Spring came and went, and as summer began, I noticed something was not the same in the easy flow of her, the way she moved. It was so slight that it took me a few weeks to realize it with any conscious thought. She seemed hesitant, slower, the dance of her had changed. The answer was soon made clear by her rounded belly: she was pregnant. Her stick-thin arms and legs remained the same as the baby grew in a basketball-like protrusion from her middle.

One particularly hot, hazy, and sticky morning, she boarded the crowded #56 as usual, nodded to me as she passed, and reached for the overhead pole about a foot away. As the bus moved away from the stop, a bike messenger sharply cut in front of it, causing the driver to slam on the brakes. As the bus lurched, she veered backwards, then fell forward into the aisle, landing on one knee and an outstretched hand, awkward. Appalled, I instantly got up, retrieved her purse from the bus floor, and helped her to her feet.

“Are you all right? Do you want me to tell the driver to stop?”

Her face flushed, she brushed back the strands of hair from her face that had fallen out from her ponytail, and spoke with a surprisingly-steady voice, “No, no, I’m fine, really. It’s fine. Thank you.”

I handed her the purse, and we stood. As she reached again for the pole above her I pointed my palm towards my open bus seat. “Here. Please.”

She glanced at me, waited and considered for just a moment, then sat. “Thank you.”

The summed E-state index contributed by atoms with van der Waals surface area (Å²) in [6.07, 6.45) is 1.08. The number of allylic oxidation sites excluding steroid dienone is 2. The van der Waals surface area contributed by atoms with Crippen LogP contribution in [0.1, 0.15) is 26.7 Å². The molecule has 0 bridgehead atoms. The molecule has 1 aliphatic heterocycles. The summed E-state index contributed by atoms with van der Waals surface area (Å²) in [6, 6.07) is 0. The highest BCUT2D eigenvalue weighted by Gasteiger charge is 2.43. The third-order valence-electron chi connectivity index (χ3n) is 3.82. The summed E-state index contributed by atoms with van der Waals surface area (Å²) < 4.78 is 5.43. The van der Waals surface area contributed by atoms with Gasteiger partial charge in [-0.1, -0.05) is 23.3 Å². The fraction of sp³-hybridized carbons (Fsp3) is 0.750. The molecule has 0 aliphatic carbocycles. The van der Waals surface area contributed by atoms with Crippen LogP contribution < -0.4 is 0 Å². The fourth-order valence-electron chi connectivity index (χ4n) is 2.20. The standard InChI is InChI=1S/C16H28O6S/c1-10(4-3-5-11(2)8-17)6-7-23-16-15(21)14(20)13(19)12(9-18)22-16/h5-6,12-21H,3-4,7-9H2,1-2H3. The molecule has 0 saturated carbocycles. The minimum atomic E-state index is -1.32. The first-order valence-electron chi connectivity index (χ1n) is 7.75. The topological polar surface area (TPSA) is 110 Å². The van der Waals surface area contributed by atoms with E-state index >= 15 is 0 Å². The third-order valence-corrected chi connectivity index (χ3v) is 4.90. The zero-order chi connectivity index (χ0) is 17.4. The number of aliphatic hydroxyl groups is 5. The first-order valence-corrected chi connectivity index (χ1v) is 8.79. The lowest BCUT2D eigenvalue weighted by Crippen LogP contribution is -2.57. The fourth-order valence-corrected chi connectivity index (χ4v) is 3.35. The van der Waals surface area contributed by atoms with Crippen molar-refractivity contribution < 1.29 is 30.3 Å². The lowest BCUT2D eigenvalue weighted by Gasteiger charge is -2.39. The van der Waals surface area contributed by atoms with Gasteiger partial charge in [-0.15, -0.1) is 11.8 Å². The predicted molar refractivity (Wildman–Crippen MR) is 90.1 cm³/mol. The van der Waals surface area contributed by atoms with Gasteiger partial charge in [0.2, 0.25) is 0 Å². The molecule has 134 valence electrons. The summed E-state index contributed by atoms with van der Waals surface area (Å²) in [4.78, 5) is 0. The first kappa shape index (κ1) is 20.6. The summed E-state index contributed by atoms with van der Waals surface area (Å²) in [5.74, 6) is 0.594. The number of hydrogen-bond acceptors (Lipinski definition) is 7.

When it was time for her to get off, I noticed that she waited to rise until the bus was at a complete stop and after most of the other people leaving had already pushed toward the exit doors. I left the seat open and stood the rest of the way.

A few more weeks passed, and then one morning she did not board the bus. Ah, I reasoned, she’d had her baby. Nice. I thought of her, maybe at that very hospital by her work, or maybe already in her home with her husband and child, feeling the coolness of the new fall air, grateful to be done with summer and to be back to her own rhythms again.

I was very surprised when I again saw her board the bus after only a week away. The basketball bump was gone, but there was no husband, no pink-faced long-limbed baby carried in a baby seat along with her. She moved with grace again, I thought, which seemed both natural and odd at the same time. Her head down, she made her way back through the bus and came to stand across from me. This time I did not try not to stare and I looked directly at her face. The bus started forward, and she raised her head, and her eyes locked with mine. As she looked at me – right at me now - and I looked at her, her eyes slowly began to pool with tears, and the tears began to spill down her face, one after another, running down to her neck, then resting on her blue dress in small spreading dark dots. I had never noticed before that she had green eyes, and did not notice that I was crying silently along with her until I felt my eyes reflexively squeeze shut to clear them.

As the bus came towards her stop and slowed, she let go of the pole, opened her purse, found a Kleenex and dabbed at her face, and walked out, shoulders perfectly straight, fluid, beautiful.